First "Dude Ranch" Trip to the Untamed West
Never again can there be a hunting party as gay or as risky as the one Sir William Stewart devised in 1843
February 1956 | Volume 7, Issue 2
In Sir William’s party were a French-Canadian hunter, Antoine Clement, who had served with the baronet during his earlier years on the plains, and an exuberant gathering of eager young sports from eastern cities and New Orleans. Among them were two botanists, a youthful doctor from Baltimore, and Matthew C. Field, who had tried the stage and newspaper work, and who would write heady letters of the trip back to the New Orleans Picayune .
Prior to setting off, the expedition accepted a company of traveling companions, two Kelgian priests and their retinue, on their way to a Catholic mission among the newly converted Flathead Indians. The group would accompany the pleasure-seekers across the great South Pass, then turn north and continue alone across present-day Wyoming, Idaho and Montana to their charges in the Mitterroot Valley.
The caravan jumped off on May 22. Along the way, the excursionists reveled in every new impression and made adventures out of the commonplaces of the trail. One man was thrown from a horse and another dragged when he became entangled in his stirrup. The hunters served up exotic prairie dishes: turtle soup, antelope steak and, later, when they came on their first buffalo, sizzling hump ribs and marrow bones. The sports raced and cavorted across the prairie, riding to nearby hillocks to peer over them for first sight of buffalo, but careful not to go too far from the caravan, lest they come on Indians instead.
Fourteen days out. the party was treated to its Hist excitement with Plains Indians. First, they came on three blanketed Pawnees, afoot on the prairie, and apparently wandering around without any object in mind. The trio readily attached themselves to the caravan, plodding along behind the wagons with the hopeful look of scavengers patiently awaiting something to fall their way. Soon afterward, the expedition’s advance riders topped a knoll and almost rode into a war party of 25 hideously painted Osages, Otos and Kaws who had been out fighting the Pawnees. The three vagabond Pawnees saw their enemies and in terror tried to hide behind a large Pittsburgh wagon belonging to the priests. The warriors spied them, and in an instant rushed at them. The expedition might have been witness to a triple scalping on the spot, but the priests, assisted by some of the more experienced members of the party, interceded and secured the release of the Pawnees, who scurried back to the wagons and continued walking on with the camp. At nightfall the frustrated war party gave up and rode away.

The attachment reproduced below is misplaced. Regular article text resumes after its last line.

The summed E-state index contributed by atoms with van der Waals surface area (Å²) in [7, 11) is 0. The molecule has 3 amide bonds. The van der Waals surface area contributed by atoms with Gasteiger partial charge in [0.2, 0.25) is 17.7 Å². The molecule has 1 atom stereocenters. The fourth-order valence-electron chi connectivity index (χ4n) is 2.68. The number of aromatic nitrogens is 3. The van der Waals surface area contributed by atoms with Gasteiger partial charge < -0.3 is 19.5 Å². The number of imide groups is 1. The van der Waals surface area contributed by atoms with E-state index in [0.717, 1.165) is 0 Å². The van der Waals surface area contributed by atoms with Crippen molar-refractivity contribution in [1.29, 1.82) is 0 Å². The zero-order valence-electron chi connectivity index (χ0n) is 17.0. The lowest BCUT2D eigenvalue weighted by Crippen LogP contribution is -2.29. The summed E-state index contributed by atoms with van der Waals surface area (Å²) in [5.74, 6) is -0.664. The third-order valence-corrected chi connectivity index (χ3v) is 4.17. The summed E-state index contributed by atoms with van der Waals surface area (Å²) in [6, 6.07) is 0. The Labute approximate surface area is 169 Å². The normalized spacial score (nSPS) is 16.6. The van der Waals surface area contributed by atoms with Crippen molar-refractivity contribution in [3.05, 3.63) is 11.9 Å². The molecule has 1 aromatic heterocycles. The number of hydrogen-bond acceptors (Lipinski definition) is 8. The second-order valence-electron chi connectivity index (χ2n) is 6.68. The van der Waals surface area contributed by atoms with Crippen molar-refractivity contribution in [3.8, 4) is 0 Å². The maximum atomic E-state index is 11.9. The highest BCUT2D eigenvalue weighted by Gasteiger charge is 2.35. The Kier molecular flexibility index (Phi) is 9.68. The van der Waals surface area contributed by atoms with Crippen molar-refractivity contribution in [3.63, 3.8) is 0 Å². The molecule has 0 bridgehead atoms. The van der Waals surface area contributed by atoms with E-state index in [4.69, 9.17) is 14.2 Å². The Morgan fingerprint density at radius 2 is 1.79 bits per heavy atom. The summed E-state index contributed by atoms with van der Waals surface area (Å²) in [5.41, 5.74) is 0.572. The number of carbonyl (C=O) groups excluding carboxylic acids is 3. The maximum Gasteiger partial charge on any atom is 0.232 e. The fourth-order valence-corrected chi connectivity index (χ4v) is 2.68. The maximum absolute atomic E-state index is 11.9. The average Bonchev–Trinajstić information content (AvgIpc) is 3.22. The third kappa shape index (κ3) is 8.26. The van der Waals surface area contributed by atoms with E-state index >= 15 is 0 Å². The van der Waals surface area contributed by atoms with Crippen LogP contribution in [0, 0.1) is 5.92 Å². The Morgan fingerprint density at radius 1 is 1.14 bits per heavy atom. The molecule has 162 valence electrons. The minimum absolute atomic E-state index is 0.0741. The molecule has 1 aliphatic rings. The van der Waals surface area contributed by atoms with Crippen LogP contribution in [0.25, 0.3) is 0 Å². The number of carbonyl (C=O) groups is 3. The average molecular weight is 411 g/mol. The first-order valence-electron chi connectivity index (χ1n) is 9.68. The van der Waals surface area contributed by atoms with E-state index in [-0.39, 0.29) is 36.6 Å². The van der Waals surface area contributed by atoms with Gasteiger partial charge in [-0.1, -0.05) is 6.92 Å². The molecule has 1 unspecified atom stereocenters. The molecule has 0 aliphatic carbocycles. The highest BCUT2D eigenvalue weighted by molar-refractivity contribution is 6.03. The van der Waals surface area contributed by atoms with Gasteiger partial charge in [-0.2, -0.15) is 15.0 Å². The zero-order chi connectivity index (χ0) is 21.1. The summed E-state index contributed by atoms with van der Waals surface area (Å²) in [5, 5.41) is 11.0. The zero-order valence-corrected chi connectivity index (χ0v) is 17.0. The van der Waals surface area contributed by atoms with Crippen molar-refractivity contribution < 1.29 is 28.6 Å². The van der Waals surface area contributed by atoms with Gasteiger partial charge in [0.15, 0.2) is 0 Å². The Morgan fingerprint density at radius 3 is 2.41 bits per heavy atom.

The Pawnees, too, disappeared, as the expedition moved to the country of the Sioux and Cheyenne. Chimney Rock, Scott’s Bluff and other landmarks of the route were passed, and the travelers continued to experience the usual occurrences of greenhorns on the trail. They imagined near-brushes with deadly rattlesnakes in the rocks, and were uneasy over the possibility of meeting a grizzly bear.
The party passed Sublette’s old post on the Laramie, and in the foothills of the Laramie Mountains the veterans in the caravan had a reunion with a band of grizzled old mountain men, bringing a pack train of furs east from the Green River country. On the Fourth of July, they celebrated with a “munificent and magnificent jollification.” The party sat down to a huge least that included buffalo hump ribs, side ribs, tongues, marrow bones, sweetbreads, elk steaks, corn dodgers and plum pudding, washed down with juleps, milk punches and “excellent hock.”
There were Sioux and Cheyenne all about the party as it proceeded now west of Port Laramie, but the travelers were beginning to feel themselves rugged frontiersmen and professed not to be afraid. “Ahead are 1,000 Cheyenne warriors,” Field wrote boldly in one of his letters to the Picayune . ”We are 93 strong, well-armed and provisioned, and mean to march through them with all ease and confidence.” The Cheyenne melted away somewhere and were never encountered, but one day eight strapping Brule Sioux chiefs came riding breakneck into camp, angry as hornets.
“They were all in high dudgeon with Captain Stewart,” Field wrote, “as they had understood that the white chief and his young men intended a visit to them at their village, some fifteen miles away, for which occasion they had prepared a grand least, and none of us were there to eat it. Hall the dogs in the village had been killed and cooked, robes had been spread for us in the big lodges, all the squaws had been busy with unusual culinary operations, and not one of us attended the feast. The Indians were very angry.”